Do the five artists (Nora Smith, Jenny Johansson, Heikki Kaski, Marlène Charpentier and Elisa Gleize) you are showing for Actonautes have a common background? Are they all emerging artists?
Of the artists that we showed in Actonautes, they are still in the field of emerging artists, but there is still quite a lot of diversity in that regards, which is important for us as well. Some of them have finished part of their artistic education and some of them are still in art school. The artists originate from four different countries: Nora Smith and Elisa Gleize are Swiss, Marlène Charpentier is French, Jenny Johansson is Sweedish, and Heikki Kaski is Finnish. In the space of emerging arts in Geneva, there lacks the international depth it could have accordingly to the profile of the city. So we were really aware of trying to add to that. As some members of Limbo are from different places than Geneva, we have different artistic circles. Different art circles in general have different aesthetics and language, there is kind of an epoch of influencers, and then that effects the practices of a particular place. To have a room with both Scandinavian and Swiss/French is quite interesting. Further down the line, it’s going to be interesting to see, now that we exhibited two Scandinavian works here, if that’s going to have an effect or not. It’s not something that we are trying proactively to do, but it’s just like a kind of privilege that people are in a position to experience something other of high quality from another art circle. That’s nice, to be a space that can also communicate that out.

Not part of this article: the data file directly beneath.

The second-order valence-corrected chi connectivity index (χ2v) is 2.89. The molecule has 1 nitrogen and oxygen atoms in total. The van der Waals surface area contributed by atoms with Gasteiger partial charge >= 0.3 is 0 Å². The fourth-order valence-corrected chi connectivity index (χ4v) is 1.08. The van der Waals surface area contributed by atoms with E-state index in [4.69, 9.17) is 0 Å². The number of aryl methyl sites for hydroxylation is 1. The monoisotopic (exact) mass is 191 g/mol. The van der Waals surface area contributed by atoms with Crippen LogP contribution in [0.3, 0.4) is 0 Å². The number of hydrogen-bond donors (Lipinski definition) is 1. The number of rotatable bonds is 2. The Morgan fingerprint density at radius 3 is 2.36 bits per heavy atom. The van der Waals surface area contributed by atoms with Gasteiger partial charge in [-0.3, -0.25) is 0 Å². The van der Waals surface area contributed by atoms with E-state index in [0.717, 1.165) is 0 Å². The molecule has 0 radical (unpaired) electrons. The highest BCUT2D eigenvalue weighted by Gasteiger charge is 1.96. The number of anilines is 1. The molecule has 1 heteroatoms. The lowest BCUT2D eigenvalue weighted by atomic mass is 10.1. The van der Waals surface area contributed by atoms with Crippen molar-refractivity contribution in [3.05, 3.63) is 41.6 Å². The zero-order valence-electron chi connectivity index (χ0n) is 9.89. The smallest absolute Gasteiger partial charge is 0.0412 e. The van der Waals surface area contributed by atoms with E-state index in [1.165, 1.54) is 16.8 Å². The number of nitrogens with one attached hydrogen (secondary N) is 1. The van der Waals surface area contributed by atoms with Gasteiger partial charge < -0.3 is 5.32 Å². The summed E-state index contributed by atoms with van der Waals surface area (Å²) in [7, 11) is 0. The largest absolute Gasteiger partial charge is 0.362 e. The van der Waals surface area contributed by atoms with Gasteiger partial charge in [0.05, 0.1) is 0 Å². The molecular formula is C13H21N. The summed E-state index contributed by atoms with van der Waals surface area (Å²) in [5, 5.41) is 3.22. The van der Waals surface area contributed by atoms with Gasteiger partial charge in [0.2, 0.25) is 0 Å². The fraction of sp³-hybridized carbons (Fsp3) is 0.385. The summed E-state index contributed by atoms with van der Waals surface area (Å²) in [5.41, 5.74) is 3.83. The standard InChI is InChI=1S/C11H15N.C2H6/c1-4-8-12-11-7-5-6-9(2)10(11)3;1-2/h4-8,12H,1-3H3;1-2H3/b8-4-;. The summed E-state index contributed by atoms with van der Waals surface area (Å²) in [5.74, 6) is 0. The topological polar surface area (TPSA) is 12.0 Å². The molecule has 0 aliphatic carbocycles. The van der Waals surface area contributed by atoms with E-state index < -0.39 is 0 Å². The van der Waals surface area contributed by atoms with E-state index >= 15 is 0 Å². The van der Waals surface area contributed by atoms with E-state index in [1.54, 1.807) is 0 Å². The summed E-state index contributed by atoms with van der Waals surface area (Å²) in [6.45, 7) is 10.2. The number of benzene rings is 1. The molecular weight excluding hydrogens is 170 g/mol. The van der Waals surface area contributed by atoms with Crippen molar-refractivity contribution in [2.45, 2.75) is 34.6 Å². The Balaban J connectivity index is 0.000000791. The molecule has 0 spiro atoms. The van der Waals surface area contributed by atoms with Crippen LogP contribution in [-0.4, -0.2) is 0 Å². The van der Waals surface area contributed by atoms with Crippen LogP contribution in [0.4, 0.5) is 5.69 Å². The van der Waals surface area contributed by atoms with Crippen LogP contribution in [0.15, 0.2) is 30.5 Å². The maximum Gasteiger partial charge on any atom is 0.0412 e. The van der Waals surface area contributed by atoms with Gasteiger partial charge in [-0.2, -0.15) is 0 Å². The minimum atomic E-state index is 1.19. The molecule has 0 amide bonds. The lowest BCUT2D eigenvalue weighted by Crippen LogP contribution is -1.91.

Finally, where can we expect to see Limbo next?